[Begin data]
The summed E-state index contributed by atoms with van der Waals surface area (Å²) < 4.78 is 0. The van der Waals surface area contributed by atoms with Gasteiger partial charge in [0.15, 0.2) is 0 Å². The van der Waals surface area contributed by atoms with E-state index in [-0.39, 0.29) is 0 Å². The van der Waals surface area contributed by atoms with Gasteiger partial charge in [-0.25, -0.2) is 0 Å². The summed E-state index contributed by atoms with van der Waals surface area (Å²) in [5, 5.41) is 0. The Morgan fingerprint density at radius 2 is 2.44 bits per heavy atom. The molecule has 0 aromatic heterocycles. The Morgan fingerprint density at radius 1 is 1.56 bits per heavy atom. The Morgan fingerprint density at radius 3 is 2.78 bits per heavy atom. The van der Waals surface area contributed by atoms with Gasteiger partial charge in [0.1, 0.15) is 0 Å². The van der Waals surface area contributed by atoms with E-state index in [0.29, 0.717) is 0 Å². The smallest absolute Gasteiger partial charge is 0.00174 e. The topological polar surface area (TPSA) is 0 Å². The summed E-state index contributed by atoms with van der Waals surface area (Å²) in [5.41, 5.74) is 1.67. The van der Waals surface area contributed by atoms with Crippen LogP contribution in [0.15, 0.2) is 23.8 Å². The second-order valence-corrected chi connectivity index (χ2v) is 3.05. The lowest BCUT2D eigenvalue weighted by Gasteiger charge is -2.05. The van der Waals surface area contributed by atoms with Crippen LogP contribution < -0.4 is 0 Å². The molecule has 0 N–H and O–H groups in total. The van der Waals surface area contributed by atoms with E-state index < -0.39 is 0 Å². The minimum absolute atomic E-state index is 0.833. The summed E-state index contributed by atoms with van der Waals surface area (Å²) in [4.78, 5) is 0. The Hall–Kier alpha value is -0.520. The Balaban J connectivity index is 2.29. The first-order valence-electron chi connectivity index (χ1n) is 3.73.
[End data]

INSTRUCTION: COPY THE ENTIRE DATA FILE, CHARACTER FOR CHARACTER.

The summed E-state index contributed by atoms with van der Waals surface area (Å²) < 4.78 is 0. The van der Waals surface area contributed by atoms with Gasteiger partial charge in [0.15, 0.2) is 0 Å². The van der Waals surface area contributed by atoms with E-state index in [-0.39, 0.29) is 0 Å². The van der Waals surface area contributed by atoms with Gasteiger partial charge in [-0.25, -0.2) is 0 Å². The summed E-state index contributed by atoms with van der Waals surface area (Å²) in [5, 5.41) is 0. The Morgan fingerprint density at radius 2 is 2.44 bits per heavy atom. The molecule has 0 aromatic heterocycles. The Morgan fingerprint density at radius 1 is 1.56 bits per heavy atom. The Morgan fingerprint density at radius 3 is 2.78 bits per heavy atom. The van der Waals surface area contributed by atoms with Gasteiger partial charge in [0.1, 0.15) is 0 Å². The van der Waals surface area contributed by atoms with E-state index in [0.29, 0.717) is 0 Å². The smallest absolute Gasteiger partial charge is 0.00174 e. The topological polar surface area (TPSA) is 0 Å². The summed E-state index contributed by atoms with van der Waals surface area (Å²) in [5.41, 5.74) is 1.67. The van der Waals surface area contributed by atoms with Crippen LogP contribution in [0.15, 0.2) is 23.8 Å². The second-order valence-corrected chi connectivity index (χ2v) is 3.05. The lowest BCUT2D eigenvalue weighted by Gasteiger charge is -2.05. The van der Waals surface area contributed by atoms with Crippen LogP contribution < -0.4 is 0 Å². The molecule has 0 N–H and O–H groups in total. The van der Waals surface area contributed by atoms with E-state index < -0.39 is 0 Å². The minimum absolute atomic E-state index is 0.833. The summed E-state index contributed by atoms with van der Waals surface area (Å²) in [4.78, 5) is 0. The Hall–Kier alpha value is -0.520. The Balaban J connectivity index is 2.29. The first-order valence-electron chi connectivity index (χ1n) is 3.73.